Sunday, March 31, 2013

Book Review #17: We're losing our minds

I ordered the book We're losing our minds: Rethinking American Higher Education written by Richard P. Keeling and Richard H. Hersch in 2012 after reading a review by @joesabado on Goodreads.

The main premise behind this book is that American institutions of Higher Education have shifted their focus away from being places of 'learning' towards a place of higher rating than its neighbours. Although the arguments themselves made a lot of sense (and I certainly couldn't argue with many of the points made), the book itself was a bit winded and made for a slow read.

I definitely took my time getting through this one (2 weeks is a long time for me to take to read a book), but it was worth reading just for the fact that it offered some strong arguments, as well as a few suggestions of discussion points to encourage change.  Not quite a page-turner, but an interesting read nonetheless.

Sunday, March 17, 2013

Book Review #16: Hacking Your Education

Mind = Blown

That is the best statement I can say in relation to the book Hacking your Education: Ditch the lectures, save tens of thousands, and learn more than your peers ever will by Dale J. Stephens and published this year. I found out about the book from @joesabado's Goodreads list and am glad I did!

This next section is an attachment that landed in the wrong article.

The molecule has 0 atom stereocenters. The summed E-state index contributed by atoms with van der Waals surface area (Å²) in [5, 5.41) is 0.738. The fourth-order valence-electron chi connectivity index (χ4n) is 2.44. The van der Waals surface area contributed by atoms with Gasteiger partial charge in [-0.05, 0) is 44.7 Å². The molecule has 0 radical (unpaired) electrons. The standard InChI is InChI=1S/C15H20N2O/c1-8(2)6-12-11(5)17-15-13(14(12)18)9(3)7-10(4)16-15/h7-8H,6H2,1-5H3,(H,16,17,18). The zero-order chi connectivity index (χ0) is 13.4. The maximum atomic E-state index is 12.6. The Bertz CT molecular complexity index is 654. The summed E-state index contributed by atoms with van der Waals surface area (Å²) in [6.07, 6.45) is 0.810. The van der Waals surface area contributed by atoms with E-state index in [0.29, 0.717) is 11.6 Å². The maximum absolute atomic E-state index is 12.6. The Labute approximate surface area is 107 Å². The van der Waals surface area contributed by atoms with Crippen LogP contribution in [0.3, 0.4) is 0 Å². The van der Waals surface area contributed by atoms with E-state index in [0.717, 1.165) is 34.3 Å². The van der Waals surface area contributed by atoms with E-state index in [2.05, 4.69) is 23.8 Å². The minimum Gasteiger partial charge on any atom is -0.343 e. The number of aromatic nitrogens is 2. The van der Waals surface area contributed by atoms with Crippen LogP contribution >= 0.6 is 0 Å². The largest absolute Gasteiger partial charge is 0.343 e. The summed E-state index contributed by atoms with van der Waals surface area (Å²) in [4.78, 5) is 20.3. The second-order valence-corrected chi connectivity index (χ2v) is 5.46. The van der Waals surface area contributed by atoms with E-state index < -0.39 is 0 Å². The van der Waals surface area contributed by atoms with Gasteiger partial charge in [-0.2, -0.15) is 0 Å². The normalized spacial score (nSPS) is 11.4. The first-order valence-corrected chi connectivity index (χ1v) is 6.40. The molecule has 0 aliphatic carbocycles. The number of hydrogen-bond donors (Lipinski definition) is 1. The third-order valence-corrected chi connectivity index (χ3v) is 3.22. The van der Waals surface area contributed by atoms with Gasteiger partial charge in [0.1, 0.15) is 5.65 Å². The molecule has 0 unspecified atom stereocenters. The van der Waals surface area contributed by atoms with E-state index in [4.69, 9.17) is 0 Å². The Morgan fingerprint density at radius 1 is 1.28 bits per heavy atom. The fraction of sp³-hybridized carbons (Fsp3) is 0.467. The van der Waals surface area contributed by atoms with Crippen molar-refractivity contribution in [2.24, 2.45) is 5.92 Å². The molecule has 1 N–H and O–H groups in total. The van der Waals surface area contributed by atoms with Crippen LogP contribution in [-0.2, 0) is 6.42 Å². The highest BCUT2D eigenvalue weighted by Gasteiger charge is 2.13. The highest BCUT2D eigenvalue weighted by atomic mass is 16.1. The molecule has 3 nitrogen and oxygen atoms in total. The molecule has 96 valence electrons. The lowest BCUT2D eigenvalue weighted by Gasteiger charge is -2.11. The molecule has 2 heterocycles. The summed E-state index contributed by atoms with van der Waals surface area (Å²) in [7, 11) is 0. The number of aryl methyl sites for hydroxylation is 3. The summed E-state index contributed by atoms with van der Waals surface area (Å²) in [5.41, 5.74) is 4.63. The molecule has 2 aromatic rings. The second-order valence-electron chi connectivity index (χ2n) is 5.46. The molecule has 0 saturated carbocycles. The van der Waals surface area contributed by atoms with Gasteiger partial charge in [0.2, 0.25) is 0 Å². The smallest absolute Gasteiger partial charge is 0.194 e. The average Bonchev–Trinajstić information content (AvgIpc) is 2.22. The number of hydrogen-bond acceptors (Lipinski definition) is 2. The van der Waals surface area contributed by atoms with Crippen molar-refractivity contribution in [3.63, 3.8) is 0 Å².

Stephens begins the book by recounting his own experience dropping out of school in the fifth grade, and then out of college in his freshman year, to become an unschooler.  This book is not in fact a call to action, asking everyone to drop out of school.  Instead, the author encourages readers to create their own intentional learning opportunities, whether within the post-secondary system or not.

Stephens offers several suggestions for those looking to 'hack' their education, from broadening social networks, to taking out books from the library, and hopping on a place across the globe.

I think that working with students, we often hear them complain that they don't really know what they want to do, and are only in schools because that's what is expected of them.  This book encourages those students to take some time to figure out why they are in school, and determining whether that is the best way to achieve the goals they have in that moment.

I highly recommend this book to anyone and everyone, as we all know that learning is a lifelong process, and it's never to late to start!

Book Review #15: Outliers

After four years, I have finally gotten around to reading Outliers: The Story of Success, written by Malcolm Gladwell in 2008. As much as I have kept telling myself over the years that I needed to get to it, I'd be lying if I didn't say that the reason I finally picked it up is that I ran out of books to read (I ordered a dozen in January and have made it through all of them - thankfully my most recent order arrived on Friday).